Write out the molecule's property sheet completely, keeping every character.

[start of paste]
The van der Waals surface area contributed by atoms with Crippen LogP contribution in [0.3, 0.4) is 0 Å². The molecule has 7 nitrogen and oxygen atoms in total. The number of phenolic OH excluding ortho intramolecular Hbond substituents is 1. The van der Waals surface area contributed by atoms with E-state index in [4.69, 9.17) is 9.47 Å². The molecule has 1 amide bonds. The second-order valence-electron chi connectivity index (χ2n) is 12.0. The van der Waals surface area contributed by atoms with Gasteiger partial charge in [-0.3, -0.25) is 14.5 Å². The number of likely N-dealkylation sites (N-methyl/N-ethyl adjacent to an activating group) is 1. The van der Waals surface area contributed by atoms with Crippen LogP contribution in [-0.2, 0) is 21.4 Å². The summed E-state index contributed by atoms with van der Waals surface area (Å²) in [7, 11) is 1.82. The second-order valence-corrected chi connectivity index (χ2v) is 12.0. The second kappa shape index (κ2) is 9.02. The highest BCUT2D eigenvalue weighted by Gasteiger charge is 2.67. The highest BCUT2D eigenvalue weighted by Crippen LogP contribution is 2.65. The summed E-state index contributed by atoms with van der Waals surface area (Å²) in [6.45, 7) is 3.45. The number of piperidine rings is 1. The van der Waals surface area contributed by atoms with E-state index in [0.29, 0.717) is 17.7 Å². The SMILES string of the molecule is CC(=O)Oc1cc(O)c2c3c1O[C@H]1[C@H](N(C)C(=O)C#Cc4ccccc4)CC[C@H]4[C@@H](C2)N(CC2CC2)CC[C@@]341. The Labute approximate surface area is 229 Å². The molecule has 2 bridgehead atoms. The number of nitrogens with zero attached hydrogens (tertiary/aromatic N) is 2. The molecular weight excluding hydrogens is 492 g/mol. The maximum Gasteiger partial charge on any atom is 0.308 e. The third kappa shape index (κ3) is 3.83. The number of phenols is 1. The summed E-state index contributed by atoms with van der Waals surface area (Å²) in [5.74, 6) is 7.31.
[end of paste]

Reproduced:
The van der Waals surface area contributed by atoms with Crippen LogP contribution in [0.3, 0.4) is 0 Å². The molecule has 7 nitrogen and oxygen atoms in total. The number of phenolic OH excluding ortho intramolecular Hbond substituents is 1. The van der Waals surface area contributed by atoms with E-state index in [4.69, 9.17) is 9.47 Å². The molecule has 1 amide bonds. The second-order valence-electron chi connectivity index (χ2n) is 12.0. The van der Waals surface area contributed by atoms with Gasteiger partial charge in [-0.3, -0.25) is 14.5 Å². The number of likely N-dealkylation sites (N-methyl/N-ethyl adjacent to an activating group) is 1. The van der Waals surface area contributed by atoms with Crippen LogP contribution in [-0.2, 0) is 21.4 Å². The summed E-state index contributed by atoms with van der Waals surface area (Å²) in [7, 11) is 1.82. The second-order valence-corrected chi connectivity index (χ2v) is 12.0. The second kappa shape index (κ2) is 9.02. The highest BCUT2D eigenvalue weighted by Gasteiger charge is 2.67. The highest BCUT2D eigenvalue weighted by Crippen LogP contribution is 2.65. The summed E-state index contributed by atoms with van der Waals surface area (Å²) in [6.45, 7) is 3.45. The number of piperidine rings is 1. The van der Waals surface area contributed by atoms with E-state index in [0.29, 0.717) is 17.7 Å². The SMILES string of the molecule is CC(=O)Oc1cc(O)c2c3c1O[C@H]1[C@H](N(C)C(=O)C#Cc4ccccc4)CC[C@H]4[C@@H](C2)N(CC2CC2)CC[C@@]341. The Labute approximate surface area is 229 Å². The molecule has 2 bridgehead atoms. The number of nitrogens with zero attached hydrogens (tertiary/aromatic N) is 2. The molecular weight excluding hydrogens is 492 g/mol. The maximum Gasteiger partial charge on any atom is 0.308 e. The third kappa shape index (κ3) is 3.83. The number of phenols is 1. The summed E-state index contributed by atoms with van der Waals surface area (Å²) in [5.74, 6) is 7.31.